Sonia Hermosillo Was Sane When She Murdered Baby Noe: Jury
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Jury Finds California Mother Was Sane When She Threw Special Needs Infant Son Off the Roof of Hospital Parking Structure

Sonia Hermosillo

Sonia Hermosillo

A California jury on Monday decided that a mother who drove her special needs infant son to the top floor of a children’s hospital parking structure and pushed him off of the building to his death was legally sane at the time she committed the crime.

The same group of jurors who last month found 41-year-old Sonia Hermosillo guilty of intentionally murdering her 7-month-old son Noe Medina, Jr., (a.k.a. Baby Noe) also found that she was able to understand the nature and morality of the criminal act she committed over a decade ago.

The sanity finding means that Hermosillo will face a sentence of 25 years to life to be served in prison instead of a mental health facility for first-degree murder and child assault causing death.

According to a report from the East Bay Times, jurors over the last three weeks heard testimony from a series of mental health experts who claimed the La Habra mother was “suffering from either postpartum psychosis or severe depression.”

As previously reported by Law&Crime, on Aug. 22, 2011, Hermosillo drove Noe Jr. to the Children’s Hospital of Orange County (OCCH) where the child received regular treatment for a congenital condition that left his neck twisted to one side. He was also undergoing treatment for flat-head syndrome which made it necessary for him to wear a protective helmet at all times. On that day, however, Hermosillo did not have an appointment to see any of the doctors at OCCH.

Prosecutors said that Hermosillo parked her car on the fourth floor of the parking garage, unhooked the baby’s medical helmet and pushed him from the structure. A witness saw the child fall and immediately called 911.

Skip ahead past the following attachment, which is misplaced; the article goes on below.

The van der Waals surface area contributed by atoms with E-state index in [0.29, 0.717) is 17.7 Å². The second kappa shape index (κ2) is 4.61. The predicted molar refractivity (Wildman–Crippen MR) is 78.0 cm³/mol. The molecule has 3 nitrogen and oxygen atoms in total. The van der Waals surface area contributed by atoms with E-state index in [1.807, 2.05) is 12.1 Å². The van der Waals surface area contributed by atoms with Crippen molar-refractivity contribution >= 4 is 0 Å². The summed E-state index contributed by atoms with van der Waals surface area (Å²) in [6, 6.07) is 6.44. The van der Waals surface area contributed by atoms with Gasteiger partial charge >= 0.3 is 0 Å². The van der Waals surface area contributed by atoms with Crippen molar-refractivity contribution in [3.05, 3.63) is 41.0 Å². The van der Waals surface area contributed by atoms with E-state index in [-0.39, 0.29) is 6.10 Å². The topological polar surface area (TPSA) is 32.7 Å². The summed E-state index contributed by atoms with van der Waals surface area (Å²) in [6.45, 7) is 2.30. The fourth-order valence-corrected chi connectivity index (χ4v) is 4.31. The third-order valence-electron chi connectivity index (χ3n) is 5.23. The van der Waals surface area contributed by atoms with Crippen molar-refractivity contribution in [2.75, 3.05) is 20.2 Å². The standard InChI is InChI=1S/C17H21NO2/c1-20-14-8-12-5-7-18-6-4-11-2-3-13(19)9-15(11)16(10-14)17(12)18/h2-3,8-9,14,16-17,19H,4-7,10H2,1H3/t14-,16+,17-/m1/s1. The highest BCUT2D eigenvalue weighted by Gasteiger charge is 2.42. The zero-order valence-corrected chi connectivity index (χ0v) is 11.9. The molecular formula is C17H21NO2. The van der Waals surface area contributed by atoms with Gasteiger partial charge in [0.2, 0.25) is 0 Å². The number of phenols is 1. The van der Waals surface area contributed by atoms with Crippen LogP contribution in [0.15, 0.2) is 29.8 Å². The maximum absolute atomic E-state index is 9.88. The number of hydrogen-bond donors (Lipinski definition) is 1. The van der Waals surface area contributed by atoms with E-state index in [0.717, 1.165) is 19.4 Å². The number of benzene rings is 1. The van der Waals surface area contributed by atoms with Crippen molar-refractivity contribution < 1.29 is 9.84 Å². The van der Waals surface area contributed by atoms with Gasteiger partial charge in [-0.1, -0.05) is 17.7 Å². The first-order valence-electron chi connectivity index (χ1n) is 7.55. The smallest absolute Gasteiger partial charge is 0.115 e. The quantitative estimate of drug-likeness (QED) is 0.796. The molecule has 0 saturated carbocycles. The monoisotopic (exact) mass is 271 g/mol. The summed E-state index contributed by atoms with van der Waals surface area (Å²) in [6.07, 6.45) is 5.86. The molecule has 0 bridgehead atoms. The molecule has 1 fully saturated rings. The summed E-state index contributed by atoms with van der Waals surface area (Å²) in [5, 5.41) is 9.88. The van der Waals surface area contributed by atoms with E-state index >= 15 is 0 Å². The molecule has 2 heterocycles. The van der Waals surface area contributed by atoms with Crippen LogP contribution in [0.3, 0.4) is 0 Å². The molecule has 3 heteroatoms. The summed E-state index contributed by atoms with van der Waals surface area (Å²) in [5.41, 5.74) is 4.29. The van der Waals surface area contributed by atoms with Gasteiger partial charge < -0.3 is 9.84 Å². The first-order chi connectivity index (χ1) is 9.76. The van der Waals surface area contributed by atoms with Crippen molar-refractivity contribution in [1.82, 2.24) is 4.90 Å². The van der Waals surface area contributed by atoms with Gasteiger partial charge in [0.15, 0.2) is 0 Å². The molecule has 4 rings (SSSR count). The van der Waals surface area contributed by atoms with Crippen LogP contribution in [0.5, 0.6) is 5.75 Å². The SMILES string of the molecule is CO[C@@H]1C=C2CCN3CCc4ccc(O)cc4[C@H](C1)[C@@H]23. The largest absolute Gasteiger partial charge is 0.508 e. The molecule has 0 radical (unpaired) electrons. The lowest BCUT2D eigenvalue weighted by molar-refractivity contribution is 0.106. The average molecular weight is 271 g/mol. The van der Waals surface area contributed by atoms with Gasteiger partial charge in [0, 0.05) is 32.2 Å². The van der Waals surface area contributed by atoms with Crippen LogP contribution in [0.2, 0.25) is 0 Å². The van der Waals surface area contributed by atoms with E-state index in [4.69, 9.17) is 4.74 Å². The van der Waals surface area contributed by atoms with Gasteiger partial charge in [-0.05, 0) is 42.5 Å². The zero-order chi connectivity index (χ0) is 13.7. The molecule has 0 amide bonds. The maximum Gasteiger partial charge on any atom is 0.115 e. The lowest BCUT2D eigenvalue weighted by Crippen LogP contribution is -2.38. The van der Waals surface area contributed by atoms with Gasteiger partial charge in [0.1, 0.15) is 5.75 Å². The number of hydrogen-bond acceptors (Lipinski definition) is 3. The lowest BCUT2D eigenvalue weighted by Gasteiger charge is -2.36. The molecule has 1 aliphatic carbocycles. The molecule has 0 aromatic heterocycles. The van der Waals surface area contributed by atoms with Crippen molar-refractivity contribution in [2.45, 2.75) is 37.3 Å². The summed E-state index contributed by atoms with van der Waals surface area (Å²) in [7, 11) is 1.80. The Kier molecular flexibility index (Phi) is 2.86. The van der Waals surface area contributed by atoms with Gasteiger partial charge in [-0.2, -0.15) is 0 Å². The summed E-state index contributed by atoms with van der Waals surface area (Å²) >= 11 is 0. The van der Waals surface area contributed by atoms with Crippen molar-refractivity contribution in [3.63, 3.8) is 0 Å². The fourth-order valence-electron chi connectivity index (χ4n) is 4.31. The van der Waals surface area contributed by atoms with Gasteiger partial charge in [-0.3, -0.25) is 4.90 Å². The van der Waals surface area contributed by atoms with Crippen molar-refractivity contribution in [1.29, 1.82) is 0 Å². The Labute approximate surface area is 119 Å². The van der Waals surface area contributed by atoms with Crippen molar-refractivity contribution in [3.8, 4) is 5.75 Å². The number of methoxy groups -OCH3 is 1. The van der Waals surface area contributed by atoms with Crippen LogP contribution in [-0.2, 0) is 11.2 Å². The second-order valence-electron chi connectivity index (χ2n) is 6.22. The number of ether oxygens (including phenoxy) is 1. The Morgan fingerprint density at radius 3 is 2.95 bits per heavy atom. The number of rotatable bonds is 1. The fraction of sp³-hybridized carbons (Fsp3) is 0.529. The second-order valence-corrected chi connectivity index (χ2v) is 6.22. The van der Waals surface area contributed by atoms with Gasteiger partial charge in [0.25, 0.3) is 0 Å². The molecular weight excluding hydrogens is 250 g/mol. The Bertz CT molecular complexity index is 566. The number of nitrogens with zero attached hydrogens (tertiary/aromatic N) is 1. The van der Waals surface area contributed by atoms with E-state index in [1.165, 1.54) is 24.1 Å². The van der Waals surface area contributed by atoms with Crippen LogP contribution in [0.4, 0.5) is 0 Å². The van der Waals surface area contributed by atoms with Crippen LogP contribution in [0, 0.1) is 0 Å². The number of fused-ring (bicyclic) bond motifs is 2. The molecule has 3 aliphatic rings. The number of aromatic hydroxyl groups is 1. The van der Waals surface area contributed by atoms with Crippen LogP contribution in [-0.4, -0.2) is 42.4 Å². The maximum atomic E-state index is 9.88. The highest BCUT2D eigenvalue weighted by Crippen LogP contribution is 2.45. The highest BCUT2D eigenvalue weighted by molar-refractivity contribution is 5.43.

“Hermosillo then walked inside the hospital, validated her parking, and drove away,” the DA’s office said in a statement.

The baby was rushed to the University of California, Irvine Medical Center’s trauma unit in critical condition but died two days later.

A few hours later, unaware of what had happened to his child, Hermosillo’s husband, Noe Medina, Sr., called police to report his son and wife missing. He told police that his wife had been struggling with depression and was not allowed to be alone with the baby.

Officers spotted Hermosillo driving past the hospital that evening and took her into custody.

During the trial, prosecutors said that Hermosillo told police that she was intentionally trying to kill her son and that she harbored “hate, resentment, and anger” towards him.

“No, I would rather he died,” she said when they asked if she hoped the child would recover from the four-story fall. She reportedly said she killed him “because he’s sick” and added, “that’s why I don’t love him,” according to a report from ABC-affiliated news station CSN-TV.

Hermosillo’s attorney, Jacqueline Goodman, argued that her client’s family knew Hermosillo needed more intensive medical care (they said she would often “go catatonic” and sometimes just wander off without explanation), but the family had limited financial resources. She had also been placed on a psychiatric hold and hospitalized for several days prior to Baby Noe’s death.

“Something happened to her. Nothing ever could have forced her to stop loving that baby, except psychosis,” Goodman said during the sanity trial, per a report from City News Service. “When Noe Jr. was born, there was something that went wrong and you’ll hear it was chemical. Sonia had become severely mentally ill.”

Goodman also argued that the family lacked health insurance and often couldn’t afford to fill Hermosillo’s prescription medications.

“Days would go by and she doesn’t sleep,” Goodman told jurors. “Her husband was tying ropes to her because she would leave and wander around the park. That’s bipolar and mania—and she was also depressed.”

Deputy District Attorney Mena Guirguis reportedly told jurors that Hermosillo did have “very severe depression, calling it “sad,” and “tragic,” but said even severe depression “is not legal insanity.”

Goodman did not immediately respond to an email from Law&Crime.

[image via Orange County Police Department]

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Jerry Lambe is a journalist at Law&Crime. He is a graduate of Georgetown University and New York Law School and previously worked in financial securities compliance and Civil Rights employment law.